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The Wonder Years

Brian Rose ’05, a psychology major and a member of the football team, conducted research focusing on team spirit, athletic and gender identity, and alcohol use.

Denise O’Connor ’05, another psych major, parlayed her interest in AOL Instant Messenger into a thesis investigation of how people represent themselves in cyberspace.

A third, Cynthia Roman, polled some 200 Bates students about their sleep habits, GPAs, and use of alcohol, caffeine, and other drugs. “We’re trying to get at whether students are self-medicating their sleep cycle,” said Roman’s advisor, visiting assistant professor J. Roxanne Prichard, who hopes the research will be published this summer.

Anne Barton '08 (foreground) and Gregory Sousa '07 explore sleep deprivation during a Short Term psychology course.Photos by Phyllis Graber Jensen.

Such cases illustrate something distinctive about the discipline of psychology: its usefulness as a mirror for many students as they charge through four of the most formative, revealing, and often tumultuous years of their lives. “In my psych classes, almost everything I learned about I could relate to my life in some way,” says Whitney Sheen ’05, a neuroscience major.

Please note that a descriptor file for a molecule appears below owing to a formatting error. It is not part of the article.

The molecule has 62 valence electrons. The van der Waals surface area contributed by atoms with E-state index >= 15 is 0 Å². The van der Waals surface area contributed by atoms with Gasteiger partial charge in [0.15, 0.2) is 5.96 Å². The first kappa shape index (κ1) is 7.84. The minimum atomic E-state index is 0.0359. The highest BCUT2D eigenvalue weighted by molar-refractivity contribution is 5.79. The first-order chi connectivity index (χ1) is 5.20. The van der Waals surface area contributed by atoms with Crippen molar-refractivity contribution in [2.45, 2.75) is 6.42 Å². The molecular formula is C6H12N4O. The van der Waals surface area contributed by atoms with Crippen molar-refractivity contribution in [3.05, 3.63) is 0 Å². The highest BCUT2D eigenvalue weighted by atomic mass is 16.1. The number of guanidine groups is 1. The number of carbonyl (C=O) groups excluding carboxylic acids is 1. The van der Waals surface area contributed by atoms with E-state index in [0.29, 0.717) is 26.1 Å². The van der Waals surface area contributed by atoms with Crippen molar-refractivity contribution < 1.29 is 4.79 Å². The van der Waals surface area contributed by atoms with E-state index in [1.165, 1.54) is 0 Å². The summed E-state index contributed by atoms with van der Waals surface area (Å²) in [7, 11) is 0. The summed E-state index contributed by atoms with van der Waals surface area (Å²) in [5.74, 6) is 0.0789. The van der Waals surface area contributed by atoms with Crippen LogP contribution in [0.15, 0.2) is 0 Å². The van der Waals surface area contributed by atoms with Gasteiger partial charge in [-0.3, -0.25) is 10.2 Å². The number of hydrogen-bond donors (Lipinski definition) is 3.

The dominance of science over more, let’s say, interpretive forms of discovery is never in doubt in the Bates psych program. But by its very nature, psychology both promotes personal development and attracts people seeking it. Bates’ most popular major for the Class of 2005 and one of the top six for at least two decades, psychology gives some students the keys to understanding self or family. For others it makes plain the facts about the effects of certain behaviors. And as psych students study themselves, their teachers often find themselves learning too.

“Students are drawn to the department, sometimes, to answer questions about their own experiences” or those of people they’re close to, says Kathryn Low (left), chair of the department and a clinical psychologist. She says, “There are certainly times when students have been explicit about it: ‘I’ve had depression, so I want to study something about depression.’”

More common, though, is a broad-based curiosity about one’s own peer group and issues that affect it. In Prichard’s Short Term unit on sleep research, many enrollees were first-years. “I think they’re coming from a high school environment where they got a lot of consistent sleep,” she says, “and now they’re thrust into Bates, where they’re up until 3 or 4 a.m. and have rowing practice at 5. They’re experiencing a lot of sleep debt.”

In some of her courses, Low says, “we spend lots of time in discussions talking about college students. And I’ve collected data and published work about college students.” Students, in fact, constitute a gold mine of intriguing questions and fertile research ideas, from reflections of female sexuality in Sex and the City to the cell phone’s impacts on relationships (more contact with Mom and Dad, for one, since students no longer have to deal with the inconvenience of dorm phones).